They claim his son Peng Chao was also beaten unconscious in Nong Khai while arguing against being forcibly returned. His body was also allegedly thrown into the river, advocates said.



Synagogue deals in poker champ

Thursday, September 22, 2011

One more example of the valley's diversity:

Congregation Beth Shalom is holding a poker tournament Saturday, the proceeds of which will benefit the synagogue's education program.

They'll play Texas Hold 'em, a game named for a state that's in the thick of the immigration debate.

The tournament's star attraction will be Jerry Yang, who was born in Laos, migrated to the United States and won $8.25 million in the World Series of Poker in 2007.

And Yang, a born-again Christian, was recruited for this event by Loren Gonella of Modesto, whom I wrote about awhile back because he's a Jewish guy who plays Santa Claus for the kids at the Redwood Center.

The poker tourney offers the chance to test your skills against Yang, who ranks 19th on the career earnings list with $8,370,927, and teaches others how to play high-stakes poker.

His story is compelling, and it certainly didn't begin or end four years ago with a fortunate hand of cards at a Las Vegas table.

Yang, 43, is a Hmong born in Laos in 1967. The CIA had recruited his father to serve in a guerrilla army, led by Gen. Vang Pao, that fought against the communists. Yang's family tried to flee the communist regime in Laos when he was only 7. They were nabbed by a communist patrol and had rifles pointed at their heads before his father talked the captors into letting them live.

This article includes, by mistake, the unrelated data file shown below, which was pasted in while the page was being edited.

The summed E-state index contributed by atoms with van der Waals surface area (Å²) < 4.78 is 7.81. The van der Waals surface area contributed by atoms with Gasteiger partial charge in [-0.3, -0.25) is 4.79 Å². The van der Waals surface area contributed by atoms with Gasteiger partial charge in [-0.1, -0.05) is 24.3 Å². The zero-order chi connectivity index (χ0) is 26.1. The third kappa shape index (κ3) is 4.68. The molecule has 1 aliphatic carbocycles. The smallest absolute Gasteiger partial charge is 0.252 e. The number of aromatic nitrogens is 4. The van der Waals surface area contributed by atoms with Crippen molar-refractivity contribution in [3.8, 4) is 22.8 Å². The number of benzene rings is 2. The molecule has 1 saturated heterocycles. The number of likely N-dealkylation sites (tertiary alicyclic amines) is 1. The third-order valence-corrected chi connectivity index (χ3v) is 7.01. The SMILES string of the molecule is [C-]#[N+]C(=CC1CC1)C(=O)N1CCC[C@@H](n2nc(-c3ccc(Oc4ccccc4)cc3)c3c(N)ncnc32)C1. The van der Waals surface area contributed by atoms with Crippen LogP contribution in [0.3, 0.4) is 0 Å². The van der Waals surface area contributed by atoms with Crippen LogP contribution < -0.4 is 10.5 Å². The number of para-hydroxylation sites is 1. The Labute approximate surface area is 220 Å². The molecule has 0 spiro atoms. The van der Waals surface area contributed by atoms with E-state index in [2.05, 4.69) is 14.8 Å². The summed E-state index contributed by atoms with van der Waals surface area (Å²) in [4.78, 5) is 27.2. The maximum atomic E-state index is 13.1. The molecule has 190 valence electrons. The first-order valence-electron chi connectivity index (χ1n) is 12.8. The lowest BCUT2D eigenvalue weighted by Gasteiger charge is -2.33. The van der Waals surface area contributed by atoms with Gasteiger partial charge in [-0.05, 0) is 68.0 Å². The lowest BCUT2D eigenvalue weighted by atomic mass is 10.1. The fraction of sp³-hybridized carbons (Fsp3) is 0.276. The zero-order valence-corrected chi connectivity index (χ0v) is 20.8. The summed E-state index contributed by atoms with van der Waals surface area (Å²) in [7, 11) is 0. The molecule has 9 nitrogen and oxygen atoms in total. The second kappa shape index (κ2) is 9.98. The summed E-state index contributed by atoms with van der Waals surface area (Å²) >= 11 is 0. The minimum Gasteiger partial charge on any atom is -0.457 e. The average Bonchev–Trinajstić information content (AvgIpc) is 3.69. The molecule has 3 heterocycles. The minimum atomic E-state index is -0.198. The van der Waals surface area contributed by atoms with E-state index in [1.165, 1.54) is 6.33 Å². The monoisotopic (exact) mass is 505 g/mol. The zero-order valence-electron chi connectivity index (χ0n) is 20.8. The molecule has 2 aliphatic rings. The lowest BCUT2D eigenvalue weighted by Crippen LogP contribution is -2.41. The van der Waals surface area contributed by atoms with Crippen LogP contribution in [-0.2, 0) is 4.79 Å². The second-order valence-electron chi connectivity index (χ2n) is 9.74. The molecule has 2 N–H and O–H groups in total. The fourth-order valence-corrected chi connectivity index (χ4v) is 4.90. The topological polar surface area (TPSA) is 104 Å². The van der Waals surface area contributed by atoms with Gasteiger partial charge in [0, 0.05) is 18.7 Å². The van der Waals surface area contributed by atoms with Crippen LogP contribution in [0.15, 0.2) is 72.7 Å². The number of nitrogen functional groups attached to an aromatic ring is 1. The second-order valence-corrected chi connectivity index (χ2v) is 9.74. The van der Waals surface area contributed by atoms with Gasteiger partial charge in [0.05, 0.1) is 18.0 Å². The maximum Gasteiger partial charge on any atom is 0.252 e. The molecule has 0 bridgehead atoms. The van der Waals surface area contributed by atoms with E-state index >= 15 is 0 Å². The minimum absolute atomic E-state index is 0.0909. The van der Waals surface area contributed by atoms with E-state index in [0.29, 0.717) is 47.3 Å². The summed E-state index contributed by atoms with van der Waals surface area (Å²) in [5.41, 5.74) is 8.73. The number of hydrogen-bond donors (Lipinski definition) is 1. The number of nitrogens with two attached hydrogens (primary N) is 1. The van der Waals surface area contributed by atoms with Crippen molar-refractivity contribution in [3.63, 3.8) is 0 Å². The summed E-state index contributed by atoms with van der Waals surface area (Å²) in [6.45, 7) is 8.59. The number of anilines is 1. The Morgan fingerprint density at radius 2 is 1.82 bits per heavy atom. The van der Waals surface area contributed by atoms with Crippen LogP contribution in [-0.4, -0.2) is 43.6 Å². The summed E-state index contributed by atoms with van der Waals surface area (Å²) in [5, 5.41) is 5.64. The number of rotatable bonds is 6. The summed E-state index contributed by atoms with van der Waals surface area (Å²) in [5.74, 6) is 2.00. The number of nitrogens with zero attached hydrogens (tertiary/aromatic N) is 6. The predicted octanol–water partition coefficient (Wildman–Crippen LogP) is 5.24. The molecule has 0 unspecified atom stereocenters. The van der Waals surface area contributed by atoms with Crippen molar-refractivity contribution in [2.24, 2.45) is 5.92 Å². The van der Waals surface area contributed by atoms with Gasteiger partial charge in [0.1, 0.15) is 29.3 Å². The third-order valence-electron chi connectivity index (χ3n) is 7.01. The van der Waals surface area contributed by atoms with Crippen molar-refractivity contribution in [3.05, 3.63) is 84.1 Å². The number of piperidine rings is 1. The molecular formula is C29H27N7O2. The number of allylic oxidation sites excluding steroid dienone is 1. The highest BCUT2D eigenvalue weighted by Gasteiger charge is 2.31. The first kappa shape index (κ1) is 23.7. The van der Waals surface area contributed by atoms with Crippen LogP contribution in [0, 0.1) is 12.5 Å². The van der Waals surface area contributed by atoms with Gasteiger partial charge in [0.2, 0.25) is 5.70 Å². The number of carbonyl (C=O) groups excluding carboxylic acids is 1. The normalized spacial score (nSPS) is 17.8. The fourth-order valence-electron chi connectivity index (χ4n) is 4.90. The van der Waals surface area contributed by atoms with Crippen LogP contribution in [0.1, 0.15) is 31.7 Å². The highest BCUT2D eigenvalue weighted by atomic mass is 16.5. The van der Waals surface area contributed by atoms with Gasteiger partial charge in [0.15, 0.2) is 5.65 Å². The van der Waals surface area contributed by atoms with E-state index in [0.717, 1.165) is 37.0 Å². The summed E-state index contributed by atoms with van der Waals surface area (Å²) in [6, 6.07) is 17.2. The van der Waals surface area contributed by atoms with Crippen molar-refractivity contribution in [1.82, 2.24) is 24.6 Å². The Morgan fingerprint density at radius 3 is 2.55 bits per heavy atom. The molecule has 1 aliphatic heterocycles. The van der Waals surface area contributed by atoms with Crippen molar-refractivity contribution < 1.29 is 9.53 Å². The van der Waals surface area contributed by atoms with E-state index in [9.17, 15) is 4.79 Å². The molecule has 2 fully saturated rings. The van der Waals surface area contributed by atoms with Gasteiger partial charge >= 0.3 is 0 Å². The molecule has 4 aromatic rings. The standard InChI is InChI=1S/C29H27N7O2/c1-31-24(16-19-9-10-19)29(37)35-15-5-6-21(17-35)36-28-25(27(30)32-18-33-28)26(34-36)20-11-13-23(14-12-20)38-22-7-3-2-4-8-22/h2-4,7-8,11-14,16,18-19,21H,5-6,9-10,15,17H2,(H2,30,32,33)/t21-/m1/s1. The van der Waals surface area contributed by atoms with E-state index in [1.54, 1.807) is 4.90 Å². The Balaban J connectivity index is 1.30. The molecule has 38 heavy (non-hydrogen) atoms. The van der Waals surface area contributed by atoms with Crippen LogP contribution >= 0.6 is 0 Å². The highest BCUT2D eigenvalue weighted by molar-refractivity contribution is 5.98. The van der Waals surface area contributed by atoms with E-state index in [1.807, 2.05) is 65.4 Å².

The Yang family came to the United States when Jerry was 11, and after moving to Fresno, he progressed through the school system to become his high school class valedictorian before going on to earn his master's degree in health psychology at Pacific Union College, a Seventh-day Adventist school in Napa.

Yang then moved to Temecula, where he spent eight years in social work.

One day, watching poker on TV, he decided he wanted to play. He began studying the game and entered his first tournament in 2006. He left social work and, a year later, won the World Series of Poker from a field that began with 6,000 players. He took home the $8.25 million from the $19.4 million pot. Yang has had two other notable paydays: $75,000 and $30,380 in tournaments last year.

After winning the 2007 event, he began his practice of donating a percentage of his winnings to charities by splitting $825,000 among the Make-a-Wish Foundation, Feed the Children and the Ronald McDonald House. Overall, he's given more than $2 million to charitable causes, including Hmong causes.

He's also opened restaurants in Madera and Merced he calls Pocket 8's Sushi and Grill. He met Gonella at the Merced restaurant about 18 months ago.

"I go in there once a month or so," Gonella said. "Generally, I'll see him there. We struck up a conversation about what's going on (the synagogue's fund-raiser). He said, 'It's a good organization and a great cause. I'll be there.' "

Texas Hold 'em for charity at a synagogue with a world champion from Laos recruited by a Jewish guy who plays Santa Claus.

Diverse enough for you?



Achievements of First-Generation Hmong Youth: Findings from the Youth Development Study.

Wednesday, September 21, 2011

Author: Swartz, Teresa, Jennifer C. Lee, and Jeylan T. Mortimer